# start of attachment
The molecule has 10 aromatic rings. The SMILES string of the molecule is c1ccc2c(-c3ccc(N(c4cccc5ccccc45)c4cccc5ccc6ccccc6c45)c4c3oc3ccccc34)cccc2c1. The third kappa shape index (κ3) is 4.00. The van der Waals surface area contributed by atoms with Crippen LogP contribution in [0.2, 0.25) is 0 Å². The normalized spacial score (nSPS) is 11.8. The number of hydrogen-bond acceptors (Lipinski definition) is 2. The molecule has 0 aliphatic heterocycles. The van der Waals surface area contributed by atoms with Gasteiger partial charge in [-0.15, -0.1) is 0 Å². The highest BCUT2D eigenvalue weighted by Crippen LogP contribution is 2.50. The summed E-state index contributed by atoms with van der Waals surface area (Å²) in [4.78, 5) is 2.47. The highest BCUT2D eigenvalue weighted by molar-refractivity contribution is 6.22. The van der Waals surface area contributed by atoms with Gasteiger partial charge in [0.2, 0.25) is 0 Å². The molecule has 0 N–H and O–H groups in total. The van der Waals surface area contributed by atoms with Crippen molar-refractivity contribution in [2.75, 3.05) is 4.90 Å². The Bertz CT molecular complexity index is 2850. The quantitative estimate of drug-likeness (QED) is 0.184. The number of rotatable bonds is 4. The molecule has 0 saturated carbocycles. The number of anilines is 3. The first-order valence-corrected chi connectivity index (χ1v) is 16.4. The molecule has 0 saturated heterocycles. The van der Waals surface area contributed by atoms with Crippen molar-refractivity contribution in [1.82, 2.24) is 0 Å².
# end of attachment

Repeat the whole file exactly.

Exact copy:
The molecule has 10 aromatic rings. The SMILES string of the molecule is c1ccc2c(-c3ccc(N(c4cccc5ccccc45)c4cccc5ccc6ccccc6c45)c4c3oc3ccccc34)cccc2c1. The third kappa shape index (κ3) is 4.00. The van der Waals surface area contributed by atoms with Crippen LogP contribution in [0.2, 0.25) is 0 Å². The normalized spacial score (nSPS) is 11.8. The number of hydrogen-bond acceptors (Lipinski definition) is 2. The molecule has 0 aliphatic heterocycles. The van der Waals surface area contributed by atoms with Gasteiger partial charge in [-0.15, -0.1) is 0 Å². The highest BCUT2D eigenvalue weighted by Crippen LogP contribution is 2.50. The summed E-state index contributed by atoms with van der Waals surface area (Å²) in [4.78, 5) is 2.47. The highest BCUT2D eigenvalue weighted by molar-refractivity contribution is 6.22. The van der Waals surface area contributed by atoms with Gasteiger partial charge in [0.2, 0.25) is 0 Å². The molecule has 0 N–H and O–H groups in total. The van der Waals surface area contributed by atoms with Crippen molar-refractivity contribution in [2.75, 3.05) is 4.90 Å². The Bertz CT molecular complexity index is 2850. The quantitative estimate of drug-likeness (QED) is 0.184. The number of rotatable bonds is 4. The molecule has 0 saturated carbocycles. The number of anilines is 3. The first-order valence-corrected chi connectivity index (χ1v) is 16.4. The molecule has 0 saturated heterocycles. The van der Waals surface area contributed by atoms with Crippen molar-refractivity contribution in [1.82, 2.24) is 0 Å².